Radiation Therapy

Leading-edge and experienced radiation therapy for cancer

The treatment you receive for your cancer depends on a number of different factors, from your individual genetic makeup, to the type and stage of your cancer, to the specifics of your health, age, treatment goals, etc. Quite often, cancer treatment consists of more than just one modality in order to deliver the most complete anti-cancer effect.

In this “multi-modality” approach, radiation therapy is commonly used in conjunction with surgery and chemotherapy. In some cases, radiation therapy may be used on its own.

Radiation: a longstanding, effective treatment for cancer

Radiation therapy for cancer is a longstanding, extremely well-studied treatment that has been used effectively for many decades. Like chemotherapy, radiation works by damaging cancer cells. With faulty DNA, the cancer cells do not recover as well as normal cells, which have normal DNA and can recover and reproduce much better. The goal of radiation treatment is to kill the cancer cells, shrink tumors, and maximize the chances for cure. Another goal is to minimize the collateral effects of treating the body with ionized radiation.

Fighting cancer with all types of radiation treatment

There are many different types of radiation therapy. The exact type, frequency, and duration of treatment that will be most appropriate and effective for you or your loved one, is also dependent on those various factors (cancer type, cancer stage, patient health, treatment goals). Radiation therapy can be used to reduce symptoms even when cure of the underlying cancer is not possible. Here are the most common forms of radiotherapy in use today:


Treating cancer from outside the body using a beam of ionizing radiation has evolved a great deal over the decades. Initially, the beam was pointed directly at the area of the body inside which the tumor was located. It then evolved to conform to the exact shape and size of the tumor (called 3D conformal radiotherapy), a step made possible by the 3D imaging of CT scans. External radiotherapy then evolved into intensity-modulated radiotherapy (IMRT), which made the beam even more conformal to the shape and size of the tumor. Later image guidance was added to further improve the precision of external beam radiation. External-beam radiation therapy typically lasts 6 to 8 weeks.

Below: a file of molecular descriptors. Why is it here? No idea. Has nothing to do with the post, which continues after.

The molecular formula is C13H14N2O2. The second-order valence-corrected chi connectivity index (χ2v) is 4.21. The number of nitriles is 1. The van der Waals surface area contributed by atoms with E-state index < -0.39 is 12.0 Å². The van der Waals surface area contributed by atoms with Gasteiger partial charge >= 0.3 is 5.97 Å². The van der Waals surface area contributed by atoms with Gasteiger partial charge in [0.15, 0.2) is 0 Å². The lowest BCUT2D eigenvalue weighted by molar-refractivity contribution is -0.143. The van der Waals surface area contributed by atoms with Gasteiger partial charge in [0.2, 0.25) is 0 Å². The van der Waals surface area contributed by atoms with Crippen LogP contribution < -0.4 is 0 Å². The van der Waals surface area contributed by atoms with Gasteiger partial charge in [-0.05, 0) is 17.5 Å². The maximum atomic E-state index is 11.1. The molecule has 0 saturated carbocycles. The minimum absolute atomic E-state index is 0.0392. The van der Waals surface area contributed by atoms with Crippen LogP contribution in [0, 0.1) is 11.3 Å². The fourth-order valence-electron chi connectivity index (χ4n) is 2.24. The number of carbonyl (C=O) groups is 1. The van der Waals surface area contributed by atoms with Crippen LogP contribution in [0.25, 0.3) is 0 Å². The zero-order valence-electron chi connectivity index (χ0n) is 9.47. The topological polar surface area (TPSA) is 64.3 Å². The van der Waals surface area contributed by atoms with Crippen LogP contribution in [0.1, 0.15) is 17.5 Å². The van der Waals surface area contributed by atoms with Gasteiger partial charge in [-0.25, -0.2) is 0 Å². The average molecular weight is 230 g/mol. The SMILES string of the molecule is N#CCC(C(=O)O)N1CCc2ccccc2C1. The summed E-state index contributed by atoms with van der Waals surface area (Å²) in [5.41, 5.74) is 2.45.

About the side effects of radiation therapy

Radiation therapy does come with unpleasant side effects, but they can usually be well controlled or treated. The most common side effects of radiation therapy (but not radiosurgery) include:

  • Skin reactions (radiation dermatitis)

  • Decrease in white blood cell counts

  • Fatigue

  • Loss of appetite

Trust leaders in radiation therapy

At the START Center for Cancer Care, our radiation oncologists provide the highly trained, highly experienced care that is essential to effective and appropriate radiation treatment. We offer the full range of radiation therapies and the expertise necessary to develop the most effective and appropriate treatment plan for each individual. We are dedicated to providing the highest standard of care, and the compassion and personalized attention and service that have made us a leader in cancer treatment around the globe.

For more information, or to schedule an appointment with a START Center cancer specialist, call 210-593-5700. Or request an appointment using our easy online form.